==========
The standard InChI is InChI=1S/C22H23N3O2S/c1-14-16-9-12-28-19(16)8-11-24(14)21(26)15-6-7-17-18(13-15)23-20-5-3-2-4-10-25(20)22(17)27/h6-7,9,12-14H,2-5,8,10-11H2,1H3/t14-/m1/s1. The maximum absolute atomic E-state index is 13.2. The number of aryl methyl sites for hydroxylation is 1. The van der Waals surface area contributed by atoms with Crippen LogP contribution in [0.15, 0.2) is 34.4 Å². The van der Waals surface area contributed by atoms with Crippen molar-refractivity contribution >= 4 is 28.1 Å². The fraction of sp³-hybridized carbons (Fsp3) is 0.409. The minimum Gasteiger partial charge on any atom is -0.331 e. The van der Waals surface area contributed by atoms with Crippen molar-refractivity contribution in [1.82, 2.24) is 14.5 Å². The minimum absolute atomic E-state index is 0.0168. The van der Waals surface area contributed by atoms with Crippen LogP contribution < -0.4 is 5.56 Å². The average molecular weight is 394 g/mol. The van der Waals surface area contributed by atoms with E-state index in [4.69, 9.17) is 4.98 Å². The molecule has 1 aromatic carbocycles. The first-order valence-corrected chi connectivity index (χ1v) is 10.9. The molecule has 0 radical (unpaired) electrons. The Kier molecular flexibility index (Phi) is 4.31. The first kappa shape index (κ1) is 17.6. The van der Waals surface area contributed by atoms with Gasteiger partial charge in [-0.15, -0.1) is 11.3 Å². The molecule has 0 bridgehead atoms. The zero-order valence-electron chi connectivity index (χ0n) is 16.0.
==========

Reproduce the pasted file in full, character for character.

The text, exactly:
The standard InChI is InChI=1S/C22H23N3O2S/c1-14-16-9-12-28-19(16)8-11-24(14)21(26)15-6-7-17-18(13-15)23-20-5-3-2-4-10-25(20)22(17)27/h6-7,9,12-14H,2-5,8,10-11H2,1H3/t14-/m1/s1. The maximum absolute atomic E-state index is 13.2. The number of aryl methyl sites for hydroxylation is 1. The van der Waals surface area contributed by atoms with Crippen LogP contribution in [0.15, 0.2) is 34.4 Å². The van der Waals surface area contributed by atoms with Crippen molar-refractivity contribution >= 4 is 28.1 Å². The fraction of sp³-hybridized carbons (Fsp3) is 0.409. The minimum Gasteiger partial charge on any atom is -0.331 e. The van der Waals surface area contributed by atoms with Crippen molar-refractivity contribution in [1.82, 2.24) is 14.5 Å². The minimum absolute atomic E-state index is 0.0168. The van der Waals surface area contributed by atoms with Crippen LogP contribution < -0.4 is 5.56 Å². The average molecular weight is 394 g/mol. The van der Waals surface area contributed by atoms with E-state index in [4.69, 9.17) is 4.98 Å². The molecule has 1 aromatic carbocycles. The first-order valence-corrected chi connectivity index (χ1v) is 10.9. The molecule has 0 radical (unpaired) electrons. The Kier molecular flexibility index (Phi) is 4.31. The first kappa shape index (κ1) is 17.6. The van der Waals surface area contributed by atoms with Gasteiger partial charge in [-0.15, -0.1) is 11.3 Å². The molecule has 0 bridgehead atoms. The zero-order valence-electron chi connectivity index (χ0n) is 16.0.